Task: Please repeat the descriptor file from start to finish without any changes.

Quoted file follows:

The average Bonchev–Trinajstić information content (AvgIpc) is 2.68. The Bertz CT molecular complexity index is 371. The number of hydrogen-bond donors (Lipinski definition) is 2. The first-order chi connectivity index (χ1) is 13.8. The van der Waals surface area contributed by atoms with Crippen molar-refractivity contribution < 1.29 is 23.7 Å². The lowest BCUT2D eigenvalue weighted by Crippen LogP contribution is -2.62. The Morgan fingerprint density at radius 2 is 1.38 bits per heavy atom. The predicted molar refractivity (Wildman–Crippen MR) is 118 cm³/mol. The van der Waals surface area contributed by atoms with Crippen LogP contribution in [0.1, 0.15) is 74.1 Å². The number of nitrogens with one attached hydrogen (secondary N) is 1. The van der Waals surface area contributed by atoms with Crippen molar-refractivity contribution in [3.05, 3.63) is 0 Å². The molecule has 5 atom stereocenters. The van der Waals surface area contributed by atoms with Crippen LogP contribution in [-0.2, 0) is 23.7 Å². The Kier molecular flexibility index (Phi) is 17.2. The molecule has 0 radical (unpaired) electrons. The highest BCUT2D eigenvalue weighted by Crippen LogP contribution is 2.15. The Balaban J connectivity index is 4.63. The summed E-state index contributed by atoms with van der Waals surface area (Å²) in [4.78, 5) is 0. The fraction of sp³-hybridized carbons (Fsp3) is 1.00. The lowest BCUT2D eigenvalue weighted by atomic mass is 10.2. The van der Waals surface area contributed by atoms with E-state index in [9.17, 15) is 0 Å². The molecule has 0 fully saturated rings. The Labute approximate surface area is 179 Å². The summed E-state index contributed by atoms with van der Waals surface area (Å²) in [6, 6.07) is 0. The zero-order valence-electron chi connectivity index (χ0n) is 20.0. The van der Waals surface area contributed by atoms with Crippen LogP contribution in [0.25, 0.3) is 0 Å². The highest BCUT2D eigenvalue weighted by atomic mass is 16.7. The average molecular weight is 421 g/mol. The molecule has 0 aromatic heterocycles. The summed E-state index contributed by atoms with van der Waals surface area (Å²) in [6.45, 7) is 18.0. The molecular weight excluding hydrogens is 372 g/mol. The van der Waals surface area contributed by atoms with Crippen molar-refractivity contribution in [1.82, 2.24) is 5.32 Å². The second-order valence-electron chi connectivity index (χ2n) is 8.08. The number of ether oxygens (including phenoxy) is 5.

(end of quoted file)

The average Bonchev–Trinajstić information content (AvgIpc) is 2.68. The Bertz CT molecular complexity index is 371. The number of hydrogen-bond donors (Lipinski definition) is 2. The first-order chi connectivity index (χ1) is 13.8. The van der Waals surface area contributed by atoms with Crippen molar-refractivity contribution < 1.29 is 23.7 Å². The lowest BCUT2D eigenvalue weighted by Crippen LogP contribution is -2.62. The Morgan fingerprint density at radius 2 is 1.38 bits per heavy atom. The predicted molar refractivity (Wildman–Crippen MR) is 118 cm³/mol. The van der Waals surface area contributed by atoms with Crippen LogP contribution in [0.1, 0.15) is 74.1 Å². The number of nitrogens with one attached hydrogen (secondary N) is 1. The van der Waals surface area contributed by atoms with Crippen molar-refractivity contribution in [3.05, 3.63) is 0 Å². The molecule has 5 atom stereocenters. The van der Waals surface area contributed by atoms with Crippen LogP contribution in [-0.2, 0) is 23.7 Å². The Kier molecular flexibility index (Phi) is 17.2. The molecule has 0 radical (unpaired) electrons. The highest BCUT2D eigenvalue weighted by Crippen LogP contribution is 2.15. The Balaban J connectivity index is 4.63. The summed E-state index contributed by atoms with van der Waals surface area (Å²) in [4.78, 5) is 0. The fraction of sp³-hybridized carbons (Fsp3) is 1.00. The lowest BCUT2D eigenvalue weighted by atomic mass is 10.2. The van der Waals surface area contributed by atoms with E-state index in [9.17, 15) is 0 Å². The molecule has 0 fully saturated rings. The Labute approximate surface area is 179 Å². The summed E-state index contributed by atoms with van der Waals surface area (Å²) in [6, 6.07) is 0. The zero-order valence-electron chi connectivity index (χ0n) is 20.0. The van der Waals surface area contributed by atoms with Crippen LogP contribution in [0.25, 0.3) is 0 Å². The highest BCUT2D eigenvalue weighted by atomic mass is 16.7. The average molecular weight is 421 g/mol. The molecule has 0 aromatic heterocycles. The summed E-state index contributed by atoms with van der Waals surface area (Å²) in [6.45, 7) is 18.0. The molecular weight excluding hydrogens is 372 g/mol. The van der Waals surface area contributed by atoms with Crippen molar-refractivity contribution in [1.82, 2.24) is 5.32 Å². The second-order valence-electron chi connectivity index (χ2n) is 8.08. The number of ether oxygens (including phenoxy) is 5.